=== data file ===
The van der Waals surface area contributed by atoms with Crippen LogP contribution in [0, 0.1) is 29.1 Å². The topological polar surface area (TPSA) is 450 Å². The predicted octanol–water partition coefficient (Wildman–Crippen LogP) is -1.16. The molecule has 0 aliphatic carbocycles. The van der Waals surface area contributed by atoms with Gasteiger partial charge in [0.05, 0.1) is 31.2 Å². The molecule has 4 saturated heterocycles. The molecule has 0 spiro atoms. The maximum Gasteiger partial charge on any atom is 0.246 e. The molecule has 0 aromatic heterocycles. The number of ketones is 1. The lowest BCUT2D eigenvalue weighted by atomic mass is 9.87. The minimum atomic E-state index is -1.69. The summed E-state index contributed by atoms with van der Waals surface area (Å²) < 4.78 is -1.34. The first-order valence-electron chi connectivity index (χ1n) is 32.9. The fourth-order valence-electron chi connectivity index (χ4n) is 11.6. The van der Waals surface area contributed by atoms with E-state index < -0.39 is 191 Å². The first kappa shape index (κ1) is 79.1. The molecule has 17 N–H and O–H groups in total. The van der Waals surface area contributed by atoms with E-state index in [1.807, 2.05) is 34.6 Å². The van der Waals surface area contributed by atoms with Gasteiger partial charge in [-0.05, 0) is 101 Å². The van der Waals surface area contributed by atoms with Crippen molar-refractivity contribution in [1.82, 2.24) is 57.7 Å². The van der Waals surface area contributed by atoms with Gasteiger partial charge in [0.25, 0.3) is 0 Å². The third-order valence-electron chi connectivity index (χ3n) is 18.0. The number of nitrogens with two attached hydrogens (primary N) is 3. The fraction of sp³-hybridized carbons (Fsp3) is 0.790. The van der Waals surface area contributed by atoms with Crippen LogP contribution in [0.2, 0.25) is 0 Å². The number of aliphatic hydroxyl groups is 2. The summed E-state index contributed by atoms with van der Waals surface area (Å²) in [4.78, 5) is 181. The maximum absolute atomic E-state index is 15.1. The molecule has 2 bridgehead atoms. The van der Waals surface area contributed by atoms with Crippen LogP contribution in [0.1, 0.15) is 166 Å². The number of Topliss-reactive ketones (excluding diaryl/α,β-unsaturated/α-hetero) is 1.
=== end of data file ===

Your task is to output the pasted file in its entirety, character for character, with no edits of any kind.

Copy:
The van der Waals surface area contributed by atoms with Crippen LogP contribution in [0, 0.1) is 29.1 Å². The topological polar surface area (TPSA) is 450 Å². The predicted octanol–water partition coefficient (Wildman–Crippen LogP) is -1.16. The molecule has 0 aliphatic carbocycles. The van der Waals surface area contributed by atoms with Gasteiger partial charge in [0.05, 0.1) is 31.2 Å². The molecule has 4 saturated heterocycles. The molecule has 0 spiro atoms. The maximum Gasteiger partial charge on any atom is 0.246 e. The molecule has 0 aromatic heterocycles. The number of ketones is 1. The lowest BCUT2D eigenvalue weighted by atomic mass is 9.87. The minimum atomic E-state index is -1.69. The summed E-state index contributed by atoms with van der Waals surface area (Å²) < 4.78 is -1.34. The first-order valence-electron chi connectivity index (χ1n) is 32.9. The fourth-order valence-electron chi connectivity index (χ4n) is 11.6. The van der Waals surface area contributed by atoms with E-state index < -0.39 is 191 Å². The first kappa shape index (κ1) is 79.1. The molecule has 17 N–H and O–H groups in total. The van der Waals surface area contributed by atoms with E-state index in [1.807, 2.05) is 34.6 Å². The van der Waals surface area contributed by atoms with Gasteiger partial charge in [-0.05, 0) is 101 Å². The van der Waals surface area contributed by atoms with Crippen molar-refractivity contribution in [1.82, 2.24) is 57.7 Å². The van der Waals surface area contributed by atoms with Gasteiger partial charge in [0.25, 0.3) is 0 Å². The third-order valence-electron chi connectivity index (χ3n) is 18.0. The number of nitrogens with two attached hydrogens (primary N) is 3. The fraction of sp³-hybridized carbons (Fsp3) is 0.790. The van der Waals surface area contributed by atoms with Crippen LogP contribution in [0.2, 0.25) is 0 Å². The number of aliphatic hydroxyl groups is 2. The summed E-state index contributed by atoms with van der Waals surface area (Å²) in [4.78, 5) is 181. The maximum absolute atomic E-state index is 15.1. The molecule has 2 bridgehead atoms. The van der Waals surface area contributed by atoms with Crippen LogP contribution in [0.1, 0.15) is 166 Å². The number of Topliss-reactive ketones (excluding diaryl/α,β-unsaturated/α-hetero) is 1.